Hawai‘i Unveils First Cashless Payment System for Medical Cannabis

Gov. David Ige and state Financial Institutions Commissioner Iris Ikeda announced a “banking solution” that allows Hawai‘i’s medical cannabis dispensaries to access financial services and use a cashless payment system.

The solution makes Hawai‘i the first in the nation to have a cashless dispensary system.

The state has secured the services of Colorado-based Safe Harbor Private Banking that will provide limited and temporary financial services for Hawai‘i’s cannabis dispensaries. CanPay, a debit payment mobile application, will process sales transactions at retail dispensaries. Hawaii’s eight dispensary license holders have agreed to implement cashless operations by October 1, 2017.Financial services are currently unavailable in Hawai‘i because cannabis remains a federally prohibited substance.

“This new cashless system enables the state to focus on patient, public and product safety while we allow commerce to take place. This solution makes sense. It makes dispensary finances transparent and it makes it easier and safer for dispensaries to serve their patients and pay their employees and vendors,” said Gov. Ige.

While determining a banking solution, the Department of Commerce and Consumer Affairs’ Division of Financial Institutions focused on safety—for patients, employees, dispensaries, as well as the wider community. The department sought a cashless solution to address concerns about increased crimes committed against cash-based operations.

“This solution for the dispensaries to conduct banking services in an entirely cashless method would directly address many concerns we have and problems encountered by the dispensaries,” said Iris Ikeda, Hawai‘i Financial Institutions Commissioner. “This will establish a safe environment for medical cannabis-using patients and businesses to operate. It is our hope that a Hawai‘i-based financial institution opens accounts in the future. For now, we are appreciative of the mainland credit union for stepping in,” added Ikeda.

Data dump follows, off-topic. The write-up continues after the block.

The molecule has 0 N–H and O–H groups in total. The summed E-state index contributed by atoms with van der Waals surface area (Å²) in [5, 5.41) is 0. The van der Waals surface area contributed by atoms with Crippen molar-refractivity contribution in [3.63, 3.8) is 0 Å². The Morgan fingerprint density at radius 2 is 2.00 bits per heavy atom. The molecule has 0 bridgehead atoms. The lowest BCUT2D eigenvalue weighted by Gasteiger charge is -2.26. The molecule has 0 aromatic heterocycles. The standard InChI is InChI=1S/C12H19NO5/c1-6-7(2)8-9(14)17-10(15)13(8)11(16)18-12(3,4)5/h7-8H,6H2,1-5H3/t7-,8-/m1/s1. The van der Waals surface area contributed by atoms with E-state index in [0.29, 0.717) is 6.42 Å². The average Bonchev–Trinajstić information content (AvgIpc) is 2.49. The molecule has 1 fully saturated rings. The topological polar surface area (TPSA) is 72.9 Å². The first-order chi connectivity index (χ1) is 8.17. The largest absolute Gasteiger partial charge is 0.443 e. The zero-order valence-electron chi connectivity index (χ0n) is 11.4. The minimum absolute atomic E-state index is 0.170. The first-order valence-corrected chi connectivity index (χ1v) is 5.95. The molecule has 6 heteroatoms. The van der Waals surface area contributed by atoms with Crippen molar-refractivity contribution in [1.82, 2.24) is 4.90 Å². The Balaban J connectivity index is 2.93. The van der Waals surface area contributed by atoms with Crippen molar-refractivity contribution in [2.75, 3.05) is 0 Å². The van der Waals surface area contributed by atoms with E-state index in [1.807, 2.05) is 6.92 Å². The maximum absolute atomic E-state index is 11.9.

Hawai‘i’s cashless system will allow cannabis dispensaries to use traditional financial services to legally conduct financial transactions. In addition, dispensaries will be capable of setting up direct deposit for employee payroll, collect and remit taxes, and make payments to vendors.

All transactions will be transparent, as purchases at retail dispensaries occur through the mobile application and other transactions would be recorded by the financial institution.

Maui Wellness Group, LLC dba Maui Grown Therapies and Aloha Green LLC, the state’s two operational dispensaries, have opened accounts with the mainland credit union and have begun using the mobile debit payment application. The remaining six dispensaries are now at different stages of development and varying stages of the approval process.

More information on the Medical Cannabis Registry Program and the Medical Marijuana Dispensary Program is available at http://health.hawaii.gov/medicalmarijuana.

Frequently Asked Questions (FAQ) on the banking solution can be found at https://cca.hawaii.gov/dfi/files/2017/09/MCD-FAQs.pdf.

Hawaii Medical Marijuana Dispensary License Application Now Available Online

The Hawaii State Department of Health Medical Marijuana Dispensary License application is now available online at mmjdisp.ehawaii.gov. Applications must be submitted online and will only be accepted during the application period of Jan. 12, 2016, 8  a.m., Hawaii Standard Time (HST)  to Jan. 29, 2016, 4:30 p.m. HST.